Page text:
Will a battery explode?
Recharging a flooded lead-acid battery normally produces hydrogen and oxygen gases. Spark/flame retarding vent caps can help prevent explosions in flooded battery types.
All quality AGM and GEL batteries use valves with built-in flame arrestors. IF IT IS NOT OBVIOUS that the flame arrestors exist, do not buy the AGM or GEL battery. It is easy to see the flame arrestor valves installed in each cell.
Explosions typically occur when jumping, connecting or disconnecting battery chargers or battery cables, and under load or while starting an engine.
While not fatal, battery explosions cause thousands of burns and eye injuries yearly. Below is the usual sequence of events when battery explosions occur with a flooded battery in a starting application:
- One or more cells had a concentration of hydrogen gas above 4.1% because the vent cap was plugged or a defective valve did not release the gas. An explosion requires a concentration of hydrogen above 4.1%!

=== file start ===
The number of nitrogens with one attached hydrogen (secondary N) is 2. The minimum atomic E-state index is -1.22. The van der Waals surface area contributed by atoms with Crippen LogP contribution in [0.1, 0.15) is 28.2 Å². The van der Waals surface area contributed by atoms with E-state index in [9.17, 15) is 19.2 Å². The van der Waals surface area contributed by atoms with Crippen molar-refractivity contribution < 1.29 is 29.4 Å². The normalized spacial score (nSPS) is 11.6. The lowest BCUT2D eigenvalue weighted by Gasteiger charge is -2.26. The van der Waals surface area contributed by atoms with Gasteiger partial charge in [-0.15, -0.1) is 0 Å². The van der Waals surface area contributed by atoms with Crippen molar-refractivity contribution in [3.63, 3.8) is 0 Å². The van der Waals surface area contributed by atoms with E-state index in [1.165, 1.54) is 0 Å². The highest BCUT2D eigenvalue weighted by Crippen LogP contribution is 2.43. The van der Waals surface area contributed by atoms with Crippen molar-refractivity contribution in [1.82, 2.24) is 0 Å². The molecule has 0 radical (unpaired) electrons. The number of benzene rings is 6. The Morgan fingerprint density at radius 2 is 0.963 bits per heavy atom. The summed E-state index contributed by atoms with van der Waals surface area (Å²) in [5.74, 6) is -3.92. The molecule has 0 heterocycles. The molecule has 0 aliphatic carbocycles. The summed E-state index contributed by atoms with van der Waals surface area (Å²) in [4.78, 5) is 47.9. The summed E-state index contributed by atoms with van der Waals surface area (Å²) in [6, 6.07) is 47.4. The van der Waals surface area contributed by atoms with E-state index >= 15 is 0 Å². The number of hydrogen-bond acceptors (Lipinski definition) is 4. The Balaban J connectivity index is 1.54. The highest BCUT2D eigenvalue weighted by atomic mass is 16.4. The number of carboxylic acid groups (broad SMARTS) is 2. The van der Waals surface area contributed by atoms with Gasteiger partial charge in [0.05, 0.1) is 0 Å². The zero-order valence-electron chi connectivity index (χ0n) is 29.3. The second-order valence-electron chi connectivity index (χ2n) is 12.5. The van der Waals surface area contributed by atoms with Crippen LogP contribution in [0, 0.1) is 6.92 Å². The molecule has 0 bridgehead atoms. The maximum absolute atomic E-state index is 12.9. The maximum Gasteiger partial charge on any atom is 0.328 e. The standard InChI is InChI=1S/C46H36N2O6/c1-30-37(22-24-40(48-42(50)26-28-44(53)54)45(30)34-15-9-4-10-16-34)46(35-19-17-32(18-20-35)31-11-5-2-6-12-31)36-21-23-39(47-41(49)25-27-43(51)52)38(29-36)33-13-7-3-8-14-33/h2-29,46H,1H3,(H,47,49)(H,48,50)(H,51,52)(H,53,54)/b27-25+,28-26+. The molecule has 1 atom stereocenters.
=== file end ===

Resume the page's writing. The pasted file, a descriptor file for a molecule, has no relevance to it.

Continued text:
- The electrolyte levels fell below the top of the plates due to high under-hood temperatures, overcharging, or poor maintenance resulting in excessive gassing.
- A low resistive bridge or “treeing” formed between the top of the plates such that when the current started to flow, it caused an arc or spark in one of the cells above the electrolyte level.
- A combination of the above events ignites the gas, blows the battery case cover off and spatters electrolyte all over the engine compartment.
The largest number of battery explosions while starting an engine occurs in hot climates. When an explosion happens, thoroughly rinse the engine compartment with water, and then wash it with a solution of one pound (.5Kg) of baking soda to one gallon (4L) of warm water to neutralize the residual battery acid. Then thoroughly rewash the engine compartment with water.
Using Discover AGM or GEL batteries can significantly reduce the possibility of battery explosions.